I believe children would really respond well to being taught these new, useful tools. It could simply be explained to them that the purpose behind these “time-outs” is for their benefit. It isn’t just to be mean or make them unhappy because they acted in a way we didn’t like. It is just a time for them to practice using these new tools so that they can have a happier, more peaceful life now and in the future. From what I’ve seen, kids are usually eager to please. Many may be quick to comply if they were told all of these things. It all comes down to treating kids with the patience and respect they deserve and remembering what we want the purpose of punishment to be.

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Perception & Mental Illness

I went to visit my mom yesterday. We had planned to do taxes, but I told her that I might end up being too anxious to actually get very far. I explained to her how I’d been feeling: racing thoughts, worrying about everything big and small, present and future, feeling rushed, feeling like I’m going to forget something important, etc. My mom seems almost relieved when I tell her these things. Not that she is glad I’m feeling this way, but just knowing that I understand the way she feels.

She tells me that she has felt that way her whole life, overwhelmed with anxiety. But I suppose she wasn’t overwhelmed exactly. She put herself through college, had a career that she excelled in, raised a family, all while paying her bills and taking care of household chores. I often think about this and feel amazed. I can’t imagine having to deal with the shit I put her through as the parent, with this level of mental disfunction. It seems like I would most certainly go mad.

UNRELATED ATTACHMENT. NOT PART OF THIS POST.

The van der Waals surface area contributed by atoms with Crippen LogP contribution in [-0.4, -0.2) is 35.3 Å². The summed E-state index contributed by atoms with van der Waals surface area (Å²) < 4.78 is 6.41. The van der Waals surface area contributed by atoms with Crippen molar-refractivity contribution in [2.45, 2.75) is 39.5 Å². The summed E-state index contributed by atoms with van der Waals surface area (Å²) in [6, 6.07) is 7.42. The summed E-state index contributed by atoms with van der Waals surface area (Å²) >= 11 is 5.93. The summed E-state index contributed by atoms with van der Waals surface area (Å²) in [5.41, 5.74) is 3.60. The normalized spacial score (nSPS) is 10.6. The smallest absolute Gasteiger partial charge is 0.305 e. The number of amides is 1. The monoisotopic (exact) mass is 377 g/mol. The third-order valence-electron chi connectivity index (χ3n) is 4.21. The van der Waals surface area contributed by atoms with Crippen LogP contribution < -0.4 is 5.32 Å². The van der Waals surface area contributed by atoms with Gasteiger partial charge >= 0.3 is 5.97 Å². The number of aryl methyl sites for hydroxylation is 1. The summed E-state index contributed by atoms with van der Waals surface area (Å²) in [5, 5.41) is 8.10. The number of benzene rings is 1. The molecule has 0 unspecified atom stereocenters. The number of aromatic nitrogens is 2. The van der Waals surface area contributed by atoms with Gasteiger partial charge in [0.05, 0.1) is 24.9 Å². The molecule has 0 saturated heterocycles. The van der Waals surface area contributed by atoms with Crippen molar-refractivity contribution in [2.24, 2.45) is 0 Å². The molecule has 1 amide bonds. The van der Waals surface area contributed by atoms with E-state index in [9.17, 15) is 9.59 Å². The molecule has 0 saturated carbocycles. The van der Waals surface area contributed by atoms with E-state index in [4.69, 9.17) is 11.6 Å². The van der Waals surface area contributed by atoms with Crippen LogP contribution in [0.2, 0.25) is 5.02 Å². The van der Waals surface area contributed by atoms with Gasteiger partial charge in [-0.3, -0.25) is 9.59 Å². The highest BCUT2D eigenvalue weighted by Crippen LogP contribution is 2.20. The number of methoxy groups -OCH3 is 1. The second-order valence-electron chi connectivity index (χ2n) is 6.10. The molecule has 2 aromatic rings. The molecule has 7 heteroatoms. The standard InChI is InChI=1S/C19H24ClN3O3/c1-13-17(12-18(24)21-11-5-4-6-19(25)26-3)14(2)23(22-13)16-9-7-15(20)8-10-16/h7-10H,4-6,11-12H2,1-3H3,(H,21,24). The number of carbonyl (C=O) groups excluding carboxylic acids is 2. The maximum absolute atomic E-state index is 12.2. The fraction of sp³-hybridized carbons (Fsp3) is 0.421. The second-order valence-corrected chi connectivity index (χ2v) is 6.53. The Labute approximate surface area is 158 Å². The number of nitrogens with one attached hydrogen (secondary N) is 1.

It seems like the only difference between her anxiety and mine, is that I have almost immediately identified and classified it as a disorder. My mom on the other hand was raised in a much less psychologically aware time. Nothing ever led her to believe that what she was experiencing was anything abnormal. It still seems kind of funny from my point of view, but she tells me she just thought everyone felt like she did growing up.

It’s so interesting to think about what a huge difference just that small distinction can make in a life. Two people living with the same level of anxiety, only one knows that there is something wrong, while the other thinks it’s normal to feel this way. Maybe I wouldn’t suffer as much as I do if i wasn’t also piling on more anxiety about being “broken” or “messed up.” At times it seems like a lot of my stress comes from desperately looking for a way to stop or prevent these anxious feelings from happening.